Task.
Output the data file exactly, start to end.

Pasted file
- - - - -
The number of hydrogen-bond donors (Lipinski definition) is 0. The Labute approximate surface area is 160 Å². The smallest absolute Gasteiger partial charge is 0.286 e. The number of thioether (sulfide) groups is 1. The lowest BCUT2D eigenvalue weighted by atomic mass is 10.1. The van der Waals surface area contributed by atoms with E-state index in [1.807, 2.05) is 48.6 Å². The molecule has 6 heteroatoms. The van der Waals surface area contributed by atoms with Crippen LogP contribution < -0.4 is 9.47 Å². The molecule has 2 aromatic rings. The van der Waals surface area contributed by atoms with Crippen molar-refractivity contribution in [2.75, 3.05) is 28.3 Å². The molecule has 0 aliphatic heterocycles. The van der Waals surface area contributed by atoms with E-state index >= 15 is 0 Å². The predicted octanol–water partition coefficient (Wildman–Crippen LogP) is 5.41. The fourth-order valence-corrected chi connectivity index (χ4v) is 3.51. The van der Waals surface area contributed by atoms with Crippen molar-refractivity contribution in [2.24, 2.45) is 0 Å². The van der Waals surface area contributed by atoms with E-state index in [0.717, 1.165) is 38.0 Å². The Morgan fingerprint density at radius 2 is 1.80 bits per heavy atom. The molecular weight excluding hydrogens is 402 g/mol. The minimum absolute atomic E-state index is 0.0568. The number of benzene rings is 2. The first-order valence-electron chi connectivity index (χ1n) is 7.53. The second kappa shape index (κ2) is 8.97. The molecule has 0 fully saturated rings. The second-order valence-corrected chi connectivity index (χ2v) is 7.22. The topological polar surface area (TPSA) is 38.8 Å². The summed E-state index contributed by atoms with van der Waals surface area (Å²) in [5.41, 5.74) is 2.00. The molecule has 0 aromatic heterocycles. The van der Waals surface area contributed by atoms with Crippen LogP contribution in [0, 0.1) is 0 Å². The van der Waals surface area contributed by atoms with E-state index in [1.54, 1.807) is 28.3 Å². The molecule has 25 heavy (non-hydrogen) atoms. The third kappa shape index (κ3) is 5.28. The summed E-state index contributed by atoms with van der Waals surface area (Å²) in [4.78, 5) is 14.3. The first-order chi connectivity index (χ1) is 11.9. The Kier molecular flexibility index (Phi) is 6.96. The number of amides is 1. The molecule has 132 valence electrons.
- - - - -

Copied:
The number of hydrogen-bond donors (Lipinski definition) is 0. The Labute approximate surface area is 160 Å². The smallest absolute Gasteiger partial charge is 0.286 e. The number of thioether (sulfide) groups is 1. The lowest BCUT2D eigenvalue weighted by atomic mass is 10.1. The van der Waals surface area contributed by atoms with E-state index in [1.807, 2.05) is 48.6 Å². The molecule has 6 heteroatoms. The van der Waals surface area contributed by atoms with Crippen LogP contribution < -0.4 is 9.47 Å². The molecule has 2 aromatic rings. The van der Waals surface area contributed by atoms with Crippen molar-refractivity contribution in [2.75, 3.05) is 28.3 Å². The molecule has 0 aliphatic heterocycles. The van der Waals surface area contributed by atoms with E-state index >= 15 is 0 Å². The predicted octanol–water partition coefficient (Wildman–Crippen LogP) is 5.41. The fourth-order valence-corrected chi connectivity index (χ4v) is 3.51. The van der Waals surface area contributed by atoms with Crippen molar-refractivity contribution in [2.24, 2.45) is 0 Å². The van der Waals surface area contributed by atoms with E-state index in [0.717, 1.165) is 38.0 Å². The Morgan fingerprint density at radius 2 is 1.80 bits per heavy atom. The molecular weight excluding hydrogens is 402 g/mol. The minimum absolute atomic E-state index is 0.0568. The number of benzene rings is 2. The first-order valence-electron chi connectivity index (χ1n) is 7.53. The second kappa shape index (κ2) is 8.97. The molecule has 0 fully saturated rings. The second-order valence-corrected chi connectivity index (χ2v) is 7.22. The topological polar surface area (TPSA) is 38.8 Å². The summed E-state index contributed by atoms with van der Waals surface area (Å²) in [5.41, 5.74) is 2.00. The molecule has 0 aromatic heterocycles. The van der Waals surface area contributed by atoms with Crippen LogP contribution in [0, 0.1) is 0 Å². The van der Waals surface area contributed by atoms with E-state index in [1.54, 1.807) is 28.3 Å². The molecule has 25 heavy (non-hydrogen) atoms. The third kappa shape index (κ3) is 5.28. The summed E-state index contributed by atoms with van der Waals surface area (Å²) in [4.78, 5) is 14.3. The first-order chi connectivity index (χ1) is 11.9. The Kier molecular flexibility index (Phi) is 6.96. The number of amides is 1. The molecule has 132 valence electrons.